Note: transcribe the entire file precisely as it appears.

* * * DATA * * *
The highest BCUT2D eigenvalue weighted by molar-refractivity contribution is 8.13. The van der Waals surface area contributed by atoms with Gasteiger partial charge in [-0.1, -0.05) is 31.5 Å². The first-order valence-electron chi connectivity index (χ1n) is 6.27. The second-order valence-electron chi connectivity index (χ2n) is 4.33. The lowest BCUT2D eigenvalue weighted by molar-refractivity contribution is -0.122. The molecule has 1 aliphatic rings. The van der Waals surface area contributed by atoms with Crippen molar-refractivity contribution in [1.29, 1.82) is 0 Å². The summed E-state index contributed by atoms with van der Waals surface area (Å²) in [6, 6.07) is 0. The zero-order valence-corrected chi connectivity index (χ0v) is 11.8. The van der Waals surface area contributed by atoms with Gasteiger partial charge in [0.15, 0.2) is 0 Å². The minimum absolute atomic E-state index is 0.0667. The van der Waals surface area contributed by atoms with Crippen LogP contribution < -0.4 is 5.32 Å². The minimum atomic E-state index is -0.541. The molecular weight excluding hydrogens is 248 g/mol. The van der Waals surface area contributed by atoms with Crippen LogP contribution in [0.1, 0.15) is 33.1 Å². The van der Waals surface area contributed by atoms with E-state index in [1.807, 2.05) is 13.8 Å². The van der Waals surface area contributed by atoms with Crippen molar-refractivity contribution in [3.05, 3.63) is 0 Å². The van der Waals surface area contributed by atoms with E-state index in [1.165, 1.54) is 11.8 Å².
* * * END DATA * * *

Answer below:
The highest BCUT2D eigenvalue weighted by molar-refractivity contribution is 8.13. The van der Waals surface area contributed by atoms with Gasteiger partial charge in [-0.1, -0.05) is 31.5 Å². The first-order valence-electron chi connectivity index (χ1n) is 6.27. The second-order valence-electron chi connectivity index (χ2n) is 4.33. The lowest BCUT2D eigenvalue weighted by molar-refractivity contribution is -0.122. The molecule has 1 aliphatic rings. The van der Waals surface area contributed by atoms with Crippen molar-refractivity contribution in [1.29, 1.82) is 0 Å². The summed E-state index contributed by atoms with van der Waals surface area (Å²) in [6, 6.07) is 0. The zero-order valence-corrected chi connectivity index (χ0v) is 11.8. The van der Waals surface area contributed by atoms with Gasteiger partial charge in [0.15, 0.2) is 0 Å². The minimum absolute atomic E-state index is 0.0667. The van der Waals surface area contributed by atoms with Crippen LogP contribution < -0.4 is 5.32 Å². The minimum atomic E-state index is -0.541. The molecular weight excluding hydrogens is 248 g/mol. The van der Waals surface area contributed by atoms with Crippen LogP contribution in [0.1, 0.15) is 33.1 Å². The van der Waals surface area contributed by atoms with E-state index in [1.807, 2.05) is 13.8 Å². The van der Waals surface area contributed by atoms with Crippen molar-refractivity contribution in [3.05, 3.63) is 0 Å². The van der Waals surface area contributed by atoms with E-state index in [1.165, 1.54) is 11.8 Å².